Gaming Enters the Next Dimension

Gaming Enters the Next Dimension
When Super Mario went from scrolling across your TV screen to moving around inside it in the mid-'90s, the addition of virtual 3D space was a great leap forward that the industry has been unable to replicate. After all, there is no fourth dimension ― theoretical physics, notwithstanding. Each console generation and game engine since has brought advancements, but the current gen has been marked mostly by improvements in high-def graphics, artificial intelligence and online multiplayer. At this year's E3 conference, however, all three gaming giants were literally thinking outside the box.

"Definitely it's a show about innovation," says Sony Canada's Matt Levitan. "There's a lot of new technology [here] and it's showing people what may pave the way for the future in the next couple years, which is exciting. Any major change ― like going 2D to 3D, that's a big momentum shift for the industry."

Sony is following Nintendo's lead with Move, a 1:1 motion-sensing peripheral combining a PlayStation Eye-type camera and Wiimote-style wand that arrives in September boasting purpose-built titles like Kung Fu Rider (office worker navigates Tokyo streets on a speeding desk chair!) and the Harry Potter-esque Sorcery, while 40 previously-released games, from Resident Evil 5 to Heavy Rain, will get software updates. The company is also forging its own path by making high-def 3D gaming a major part of PlayStation strategy in our post-Avatar world via first-person shooters (Killzone 3), platformers (Sly Cooper Collection), racers (Gran Turismo 5) and arcade titles (Super Stardust).

Though even Sony admits it'll be some time before enough 3D-capable sets are out in the wild to hit a tipping point ― "We don't do anything super fast," notes Levitan ― the Japanese company, which also conveniently manufactures 3DTVs, is betting gaming will be the medium's primary driver, as PlayStation was with DVD and PS3, to a lesser-extent, with Blu-Ray. (3D's gee-whiz appeal to early adopters will also be a salve to the hardcore who feel abandoned by everyone's focus on motion-control for casual gamers.)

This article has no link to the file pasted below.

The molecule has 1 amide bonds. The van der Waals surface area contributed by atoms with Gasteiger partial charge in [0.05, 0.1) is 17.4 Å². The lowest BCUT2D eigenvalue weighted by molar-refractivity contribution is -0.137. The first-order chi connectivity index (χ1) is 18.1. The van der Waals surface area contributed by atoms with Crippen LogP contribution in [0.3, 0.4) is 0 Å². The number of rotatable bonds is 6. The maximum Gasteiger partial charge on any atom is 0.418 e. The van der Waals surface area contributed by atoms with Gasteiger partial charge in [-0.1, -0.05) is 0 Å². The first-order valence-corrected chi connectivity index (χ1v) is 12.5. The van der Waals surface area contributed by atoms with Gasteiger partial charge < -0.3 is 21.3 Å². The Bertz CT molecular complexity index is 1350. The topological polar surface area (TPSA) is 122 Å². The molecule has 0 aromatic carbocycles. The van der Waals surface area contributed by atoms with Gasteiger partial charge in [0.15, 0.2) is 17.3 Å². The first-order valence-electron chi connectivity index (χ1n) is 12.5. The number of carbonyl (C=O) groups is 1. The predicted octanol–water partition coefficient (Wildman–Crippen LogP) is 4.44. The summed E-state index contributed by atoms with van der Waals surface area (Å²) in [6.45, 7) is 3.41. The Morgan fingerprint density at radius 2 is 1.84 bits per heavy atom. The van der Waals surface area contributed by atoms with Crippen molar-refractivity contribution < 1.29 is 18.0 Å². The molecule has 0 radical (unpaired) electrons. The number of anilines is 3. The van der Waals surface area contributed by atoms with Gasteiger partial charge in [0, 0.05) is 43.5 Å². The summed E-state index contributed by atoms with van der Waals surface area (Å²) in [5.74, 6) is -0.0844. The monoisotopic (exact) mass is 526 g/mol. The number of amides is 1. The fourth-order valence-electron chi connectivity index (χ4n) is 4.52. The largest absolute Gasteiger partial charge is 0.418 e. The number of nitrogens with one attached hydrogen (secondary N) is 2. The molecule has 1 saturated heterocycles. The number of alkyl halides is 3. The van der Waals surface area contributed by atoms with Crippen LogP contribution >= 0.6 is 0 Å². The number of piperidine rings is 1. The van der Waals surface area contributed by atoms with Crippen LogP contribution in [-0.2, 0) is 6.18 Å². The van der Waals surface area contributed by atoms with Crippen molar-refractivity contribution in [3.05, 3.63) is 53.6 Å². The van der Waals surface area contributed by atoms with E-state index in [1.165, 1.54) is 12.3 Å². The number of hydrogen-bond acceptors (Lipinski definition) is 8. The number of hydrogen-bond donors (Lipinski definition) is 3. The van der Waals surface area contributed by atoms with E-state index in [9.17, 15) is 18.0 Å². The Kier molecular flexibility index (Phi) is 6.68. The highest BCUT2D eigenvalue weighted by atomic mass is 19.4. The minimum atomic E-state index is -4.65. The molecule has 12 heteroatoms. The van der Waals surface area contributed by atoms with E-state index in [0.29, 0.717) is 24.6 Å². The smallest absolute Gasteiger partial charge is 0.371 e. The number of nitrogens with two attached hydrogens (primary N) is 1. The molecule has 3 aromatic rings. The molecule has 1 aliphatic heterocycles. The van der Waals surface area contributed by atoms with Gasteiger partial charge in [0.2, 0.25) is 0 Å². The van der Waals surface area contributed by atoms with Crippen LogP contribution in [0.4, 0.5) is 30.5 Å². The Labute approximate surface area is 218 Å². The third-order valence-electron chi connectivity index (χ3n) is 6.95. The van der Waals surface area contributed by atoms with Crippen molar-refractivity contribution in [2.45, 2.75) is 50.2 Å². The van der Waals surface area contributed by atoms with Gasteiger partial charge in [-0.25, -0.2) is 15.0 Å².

"Will 3D be perfect for every genre? We'll have to see what developers do with it," says Levitan. "But it will push [gaming] a little further, and that's what's led us to where we are today, the constant evolution pushing forward and reaching beyond those barriers of what you think you can do in a game." And, of course, there's the simple fact that in games like Mortal Kombat, "the fatalities are going to be really cool to see!"

Microsoft used its E3 keynote to unveil its new tech, Kinect, the full-body motion-sensing peripheral formerly known as Project Natal, which arrives this November to bring non-traditional gamers into the Xbox community by completely removing traditional controls. "Every number of years, there's a pretty big evolution in gaming," Xbox Canada's Craig Flannagan says from the E3 floor. "This is going to be the biggest that the gaming industry has seen because it is so accessible, this is really [going to] open up gaming and entertainment."

The cutting-edge Kinect offers Xbox owners a Wii-like experience ― complete with fitness, dance, sports, kart-racing and Star Wars games ― but without the controller. Or rather, your body becomes the controller as the "organic" peripheral tracks 48 points of movement. "You already know how to play Kinect," Flannagan says of the casual-targeted, camera-based tech. "You don't need to learn. If you know how to kick a ball, you can play Kinect Sports. You were born ready."

Nintendo, which innovated motion sensing and touch-screens in earlier E3s, unveiled their 3DS, a wow-inducing next-gen handheld that not only makes 3D gaming portable but uses autostereoscopic tech to do it without glasses. (Looking uncool on your couch is one thing, but nobody wants to look silly on a bus.) "Something you thought you knew perfectly well will now be perfectly transformed," boasted Nintendo America's Reggie Fils-Amis at their keynote. "What's added, literally, is a new dimension." Moving gaming one small step closer to Han and Chewbacca's hologram monster chess ― the eye-popping 3DS seemed to astound E3 attendees ― it also plays 3D movies, takes 3D photos (!) and will launch with the Nintendophile-friendly Kid Icarus: Uprising.

What all of these hardware advancements have in common is their intention to free gaming from its current confines and make the experience more immersive by bringing the game into the real-world via gesture-based controls and/or 3D technology. "We are at a transformational moment right now," Flannagan says proudly. "You are about to see another one of those moments that transforms the industry and brings it to the next level."